From our friends at the Fordham Sociology & Anthropology Department:
What is the relationship between women, the body, and primitive accumulation?
Recounting the history of colonialism and enclosure, Marx argued that primitive accumulation was “written in the annals of mankind in letters of blood and fire.” Nevertheless, he perceived the process to be but a prelude to capitalist development. Drawing on her history as an activist in New York’s Wages for Housework movement as well as her organizing experiences in Nigeria and elsewhere, Silvia Federici demonstrates that primitive accumulation is in fact an enduring feature of capitalist exploitation, which disproportionately affects women and people of color.
Silvia Federici is an Italian American scholar, teacher, and activist from the radical autonomist feminist Marxist tradition A professor emerita and Teaching Fellow at Hofstra University, she also worked as a teacher in Nigeria for many years. Federici is the co-founder of the Committee for Academic Freedom in Africa, and is a member of the Midnight Notes Collective. Her publications include Caliban and the Witch: Women, The Body & Primitive Accumulation (2004) and Revolution at Point Zero: Housework, Reproduction, and Feminist Struggle (2012).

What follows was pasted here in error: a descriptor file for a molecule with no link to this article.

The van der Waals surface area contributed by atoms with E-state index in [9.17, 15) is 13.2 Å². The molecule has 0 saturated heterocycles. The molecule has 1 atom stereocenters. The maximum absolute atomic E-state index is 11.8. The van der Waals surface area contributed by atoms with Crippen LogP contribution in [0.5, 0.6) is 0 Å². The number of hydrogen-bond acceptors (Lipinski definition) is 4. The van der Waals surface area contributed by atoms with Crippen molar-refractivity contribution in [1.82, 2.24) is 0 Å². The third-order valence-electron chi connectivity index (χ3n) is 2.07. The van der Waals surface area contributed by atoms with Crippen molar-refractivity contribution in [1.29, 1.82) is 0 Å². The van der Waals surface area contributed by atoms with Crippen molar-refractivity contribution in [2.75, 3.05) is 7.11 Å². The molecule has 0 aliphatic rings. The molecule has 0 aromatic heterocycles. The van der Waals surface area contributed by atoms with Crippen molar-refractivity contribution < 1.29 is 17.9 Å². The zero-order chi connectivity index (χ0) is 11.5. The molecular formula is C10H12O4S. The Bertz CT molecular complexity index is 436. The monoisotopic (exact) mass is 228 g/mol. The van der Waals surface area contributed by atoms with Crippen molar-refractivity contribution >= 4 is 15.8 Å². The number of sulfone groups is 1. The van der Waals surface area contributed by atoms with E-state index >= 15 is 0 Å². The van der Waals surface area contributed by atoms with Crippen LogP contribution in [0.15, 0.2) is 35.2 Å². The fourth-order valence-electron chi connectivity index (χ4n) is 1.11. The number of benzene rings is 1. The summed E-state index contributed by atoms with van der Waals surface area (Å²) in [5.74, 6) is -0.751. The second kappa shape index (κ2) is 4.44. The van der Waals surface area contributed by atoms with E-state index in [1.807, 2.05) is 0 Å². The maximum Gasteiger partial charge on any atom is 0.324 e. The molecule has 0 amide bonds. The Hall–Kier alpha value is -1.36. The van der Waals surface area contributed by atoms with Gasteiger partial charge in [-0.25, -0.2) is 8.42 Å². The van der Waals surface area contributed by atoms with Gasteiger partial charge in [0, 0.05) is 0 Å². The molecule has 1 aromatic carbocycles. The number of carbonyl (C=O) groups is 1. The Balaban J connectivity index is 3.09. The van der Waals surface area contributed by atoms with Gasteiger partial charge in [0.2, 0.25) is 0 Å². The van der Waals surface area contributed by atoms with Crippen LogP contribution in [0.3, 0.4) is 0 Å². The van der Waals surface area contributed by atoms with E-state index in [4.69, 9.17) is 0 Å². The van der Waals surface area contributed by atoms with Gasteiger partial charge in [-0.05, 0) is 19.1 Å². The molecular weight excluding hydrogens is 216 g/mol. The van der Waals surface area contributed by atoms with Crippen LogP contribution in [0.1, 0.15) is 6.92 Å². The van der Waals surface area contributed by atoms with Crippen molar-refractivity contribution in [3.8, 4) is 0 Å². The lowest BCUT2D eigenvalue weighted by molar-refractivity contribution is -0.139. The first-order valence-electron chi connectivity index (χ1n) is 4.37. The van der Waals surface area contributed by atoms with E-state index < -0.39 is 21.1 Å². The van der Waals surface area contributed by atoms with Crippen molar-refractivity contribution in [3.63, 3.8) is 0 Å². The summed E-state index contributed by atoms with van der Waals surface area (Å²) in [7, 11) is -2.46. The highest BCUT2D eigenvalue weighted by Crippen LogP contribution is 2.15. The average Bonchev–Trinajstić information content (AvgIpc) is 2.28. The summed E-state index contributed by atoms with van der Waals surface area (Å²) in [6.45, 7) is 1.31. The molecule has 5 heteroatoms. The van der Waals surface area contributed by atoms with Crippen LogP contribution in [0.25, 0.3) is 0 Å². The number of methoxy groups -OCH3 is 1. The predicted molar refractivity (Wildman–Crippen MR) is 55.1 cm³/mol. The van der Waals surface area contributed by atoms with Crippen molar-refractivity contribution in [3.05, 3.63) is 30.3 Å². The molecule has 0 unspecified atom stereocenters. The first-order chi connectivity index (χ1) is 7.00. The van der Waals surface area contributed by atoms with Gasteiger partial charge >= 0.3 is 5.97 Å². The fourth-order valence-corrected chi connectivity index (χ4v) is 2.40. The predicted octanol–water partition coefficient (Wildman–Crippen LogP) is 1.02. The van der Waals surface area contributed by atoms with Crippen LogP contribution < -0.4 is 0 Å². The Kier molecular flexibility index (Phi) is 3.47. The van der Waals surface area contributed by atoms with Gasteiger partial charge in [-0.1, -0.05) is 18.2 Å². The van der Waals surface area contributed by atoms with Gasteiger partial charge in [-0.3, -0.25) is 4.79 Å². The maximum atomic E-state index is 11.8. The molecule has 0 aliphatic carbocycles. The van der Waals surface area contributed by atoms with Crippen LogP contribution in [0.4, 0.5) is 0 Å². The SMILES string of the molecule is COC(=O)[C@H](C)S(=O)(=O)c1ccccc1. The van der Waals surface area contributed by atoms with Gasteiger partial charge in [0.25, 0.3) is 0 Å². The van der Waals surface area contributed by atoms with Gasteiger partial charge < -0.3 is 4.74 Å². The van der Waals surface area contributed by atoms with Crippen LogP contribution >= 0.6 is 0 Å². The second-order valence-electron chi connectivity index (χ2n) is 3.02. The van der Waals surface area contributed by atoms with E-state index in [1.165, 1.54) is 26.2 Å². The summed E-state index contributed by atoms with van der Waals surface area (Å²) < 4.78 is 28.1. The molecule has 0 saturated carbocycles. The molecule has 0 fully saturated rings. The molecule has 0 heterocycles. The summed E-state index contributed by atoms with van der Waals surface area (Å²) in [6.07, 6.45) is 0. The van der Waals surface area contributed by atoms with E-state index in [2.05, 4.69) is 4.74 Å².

Women, the Body, and Primitive Accumulation Today: A Discussion with Silvia Federici
Monday, November 23, 5:30 PM
The Butler Common (3rd Floor, Duane Library)
Fordham University, Rose Hill Campus
(441 East Fordham Road)
Sponsored by The Fordham Department of Sociology and Anthropology
Co-sponsored by The Fordham American Studies Program and the Fordham Women’s Studies Program